July '21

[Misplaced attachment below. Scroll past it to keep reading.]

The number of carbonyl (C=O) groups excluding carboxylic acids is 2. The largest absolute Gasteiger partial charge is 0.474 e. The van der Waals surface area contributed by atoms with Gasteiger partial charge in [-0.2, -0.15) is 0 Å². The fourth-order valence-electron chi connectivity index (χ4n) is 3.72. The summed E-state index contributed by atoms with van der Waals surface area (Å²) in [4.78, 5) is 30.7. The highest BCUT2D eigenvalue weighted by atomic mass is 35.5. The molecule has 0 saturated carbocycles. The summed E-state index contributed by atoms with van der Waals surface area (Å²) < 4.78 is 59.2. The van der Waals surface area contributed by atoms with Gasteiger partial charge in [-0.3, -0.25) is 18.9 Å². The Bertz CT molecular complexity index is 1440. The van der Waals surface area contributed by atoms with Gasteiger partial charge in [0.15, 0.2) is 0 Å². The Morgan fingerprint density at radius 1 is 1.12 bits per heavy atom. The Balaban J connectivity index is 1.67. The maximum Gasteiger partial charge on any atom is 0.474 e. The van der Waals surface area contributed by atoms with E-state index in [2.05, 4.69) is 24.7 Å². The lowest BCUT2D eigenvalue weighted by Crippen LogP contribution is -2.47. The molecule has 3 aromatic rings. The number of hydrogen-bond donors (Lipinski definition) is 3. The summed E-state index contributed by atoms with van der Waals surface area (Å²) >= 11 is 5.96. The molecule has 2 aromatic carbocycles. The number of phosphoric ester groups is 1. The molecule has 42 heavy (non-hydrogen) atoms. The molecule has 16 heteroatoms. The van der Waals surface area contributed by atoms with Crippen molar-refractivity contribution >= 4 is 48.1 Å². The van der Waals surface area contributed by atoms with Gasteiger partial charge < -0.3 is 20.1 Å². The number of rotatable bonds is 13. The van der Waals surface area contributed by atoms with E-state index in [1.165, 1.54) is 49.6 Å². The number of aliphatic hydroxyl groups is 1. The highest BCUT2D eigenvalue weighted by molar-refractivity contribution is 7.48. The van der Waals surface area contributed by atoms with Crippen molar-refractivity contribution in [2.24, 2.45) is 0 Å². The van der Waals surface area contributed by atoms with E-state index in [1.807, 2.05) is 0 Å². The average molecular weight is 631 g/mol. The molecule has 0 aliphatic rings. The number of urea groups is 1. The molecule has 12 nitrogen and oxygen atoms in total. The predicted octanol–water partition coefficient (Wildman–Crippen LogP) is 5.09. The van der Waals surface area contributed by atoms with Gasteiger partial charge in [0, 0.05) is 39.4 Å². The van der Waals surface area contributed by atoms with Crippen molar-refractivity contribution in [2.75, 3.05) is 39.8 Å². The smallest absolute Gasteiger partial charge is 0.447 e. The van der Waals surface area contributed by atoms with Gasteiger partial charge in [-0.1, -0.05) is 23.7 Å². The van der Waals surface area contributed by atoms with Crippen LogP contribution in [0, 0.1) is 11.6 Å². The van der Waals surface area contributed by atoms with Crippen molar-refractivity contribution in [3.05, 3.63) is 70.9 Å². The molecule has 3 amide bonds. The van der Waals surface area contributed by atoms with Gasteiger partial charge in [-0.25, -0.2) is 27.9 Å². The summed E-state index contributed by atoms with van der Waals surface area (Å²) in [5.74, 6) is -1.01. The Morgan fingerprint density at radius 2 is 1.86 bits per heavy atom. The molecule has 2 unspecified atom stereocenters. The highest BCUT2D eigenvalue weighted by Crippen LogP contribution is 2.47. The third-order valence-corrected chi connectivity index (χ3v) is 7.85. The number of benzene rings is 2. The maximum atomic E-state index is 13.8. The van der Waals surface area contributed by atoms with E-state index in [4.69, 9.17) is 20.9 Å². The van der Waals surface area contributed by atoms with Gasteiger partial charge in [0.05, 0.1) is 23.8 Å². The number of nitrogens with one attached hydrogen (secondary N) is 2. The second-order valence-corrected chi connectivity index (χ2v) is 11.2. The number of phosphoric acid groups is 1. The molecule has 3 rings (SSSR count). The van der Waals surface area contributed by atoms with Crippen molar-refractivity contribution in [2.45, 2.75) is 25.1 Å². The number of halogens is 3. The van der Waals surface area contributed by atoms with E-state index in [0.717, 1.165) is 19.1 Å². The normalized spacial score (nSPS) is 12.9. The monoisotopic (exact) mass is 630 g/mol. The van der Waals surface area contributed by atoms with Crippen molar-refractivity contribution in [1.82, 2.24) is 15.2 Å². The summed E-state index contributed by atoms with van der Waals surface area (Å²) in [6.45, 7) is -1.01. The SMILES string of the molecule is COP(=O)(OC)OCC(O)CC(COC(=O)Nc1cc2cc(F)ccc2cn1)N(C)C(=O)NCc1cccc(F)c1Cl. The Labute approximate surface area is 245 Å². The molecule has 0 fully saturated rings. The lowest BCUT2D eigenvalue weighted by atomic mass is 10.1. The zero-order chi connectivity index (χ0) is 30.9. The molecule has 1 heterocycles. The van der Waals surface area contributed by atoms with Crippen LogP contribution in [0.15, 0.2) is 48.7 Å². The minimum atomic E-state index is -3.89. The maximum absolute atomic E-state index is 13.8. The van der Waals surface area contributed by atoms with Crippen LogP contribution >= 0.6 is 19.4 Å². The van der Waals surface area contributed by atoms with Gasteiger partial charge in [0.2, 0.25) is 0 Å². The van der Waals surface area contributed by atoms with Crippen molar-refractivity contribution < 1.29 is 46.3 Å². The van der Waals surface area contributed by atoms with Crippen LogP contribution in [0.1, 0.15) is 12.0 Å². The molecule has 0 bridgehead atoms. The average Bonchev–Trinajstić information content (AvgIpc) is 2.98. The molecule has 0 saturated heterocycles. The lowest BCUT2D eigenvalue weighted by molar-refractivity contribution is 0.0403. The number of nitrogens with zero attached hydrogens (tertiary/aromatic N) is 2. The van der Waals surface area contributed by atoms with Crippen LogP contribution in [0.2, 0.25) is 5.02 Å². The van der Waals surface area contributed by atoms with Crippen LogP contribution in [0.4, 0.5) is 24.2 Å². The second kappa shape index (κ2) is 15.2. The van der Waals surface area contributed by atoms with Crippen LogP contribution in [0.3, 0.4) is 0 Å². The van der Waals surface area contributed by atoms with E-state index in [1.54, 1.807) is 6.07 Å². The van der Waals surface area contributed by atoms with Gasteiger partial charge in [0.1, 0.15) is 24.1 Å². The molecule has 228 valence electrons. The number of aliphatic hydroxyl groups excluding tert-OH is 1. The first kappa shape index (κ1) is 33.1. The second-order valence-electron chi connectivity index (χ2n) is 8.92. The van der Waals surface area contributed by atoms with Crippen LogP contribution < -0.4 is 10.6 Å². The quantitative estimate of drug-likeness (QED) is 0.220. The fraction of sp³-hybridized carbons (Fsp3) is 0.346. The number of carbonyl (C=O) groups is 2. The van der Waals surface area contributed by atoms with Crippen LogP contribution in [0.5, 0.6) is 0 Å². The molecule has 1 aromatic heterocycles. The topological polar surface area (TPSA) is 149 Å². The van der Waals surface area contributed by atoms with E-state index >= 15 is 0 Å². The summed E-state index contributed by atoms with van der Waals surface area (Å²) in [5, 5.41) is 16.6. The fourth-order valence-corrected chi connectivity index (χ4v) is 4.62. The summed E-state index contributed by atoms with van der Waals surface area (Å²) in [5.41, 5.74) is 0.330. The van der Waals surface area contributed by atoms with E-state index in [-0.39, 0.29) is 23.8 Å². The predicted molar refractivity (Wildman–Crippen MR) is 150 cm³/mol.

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A W A R D S & C U S T O M I Z AT I O N 2 6 G R A P H I C S P R O J U L Y 2 0 2 1 G R A P H I C S - P R O. C O M Y O U R L A S E R A T W O R K | B O B H A G E L MAKING A HOME HOBBY INTO A BUSINESS M any readers began working with a laser or other personalization technology to make something for themselves or their home. It's fun learn- ing to use the new machine and crafting a new item. You may have pieced several cutouts from wood, plastic, or leather togeth- er with glue and perhaps painted some pieces. Friends saw the new item and wanted to know if you could make one for them. Or perhaps you posted a pho- to on Instagram and had a few followers that wanted one. Now you get enough orders that you are considering making a side or perhaps full-time business from this great new venture. Before jumping into a larger business commitment, spending some serious money on more equipment, or count- ing on your business income to pay bills, make sure you understand what this new business will require. Explore a few questions before even writing a busi- ness plan. These questions are directed toward what it will take to make a living from a business venture. CAN YOU MAKE A LIVING FROM YOUR HOBBY? If you have sold a few products, how much did you charge for them? If you have not sold anything yet, check out social media to see what similar items are selling for. Take the sales price and divide it by the estimated number of hours it took to make the product including your time to work with taking the order and perhaps shipping it. Convert this to dollars per hour. In an eight to 10 hour day, how much is the maximum you can earn if you had orders all the time? This exer- cise will give you some idea if making a large enough business from this hobby to pay bills is a worthwhile venture. You will likely need to find ways to shorten your production process, per- haps by half or more. Consider four to six custom products to sell and design- ing them in a way that you can pre-make some of the main pieces that will not need to be customized. Production ef- ficiency is important. Minimize gluing and painting, especially small intricate pieces. You may need to simplify your prod- ucts to earn a living. This advice may not apply to everyone; however, the meth- od of thinking will help you create a business regardless of what it is. Design products so you can make parts in batch- es. Remember, smaller is not necessarily cheaper. Miniature products and parts create challenges that require a lot of ad- ditional time. You may have more dis- carded parts because of the difficulty of cutting them out, gluing them together, or just breakage. Consider a product size that provides an easy production process while not over-using expensive materials. USING OFF-THE-SHELF PRODUCTS AND PARTS Many personalization businesses sell all or mostly off-the-shelf products that are personalized with their laser, full- color system, sandcarving equipment, or other method. Building a business with off-the-shelf products from industry A two-piece decor set. The entire product was custom cut, including the back of the sign. The small trailer required over a dozen pieces be cut and hand painted. The sign contains all cut wood pieces. Santa's hat is hand painted. This product is not a recipe for profits. (Image courtesy Kim Pyle; @roamcollective.kb)

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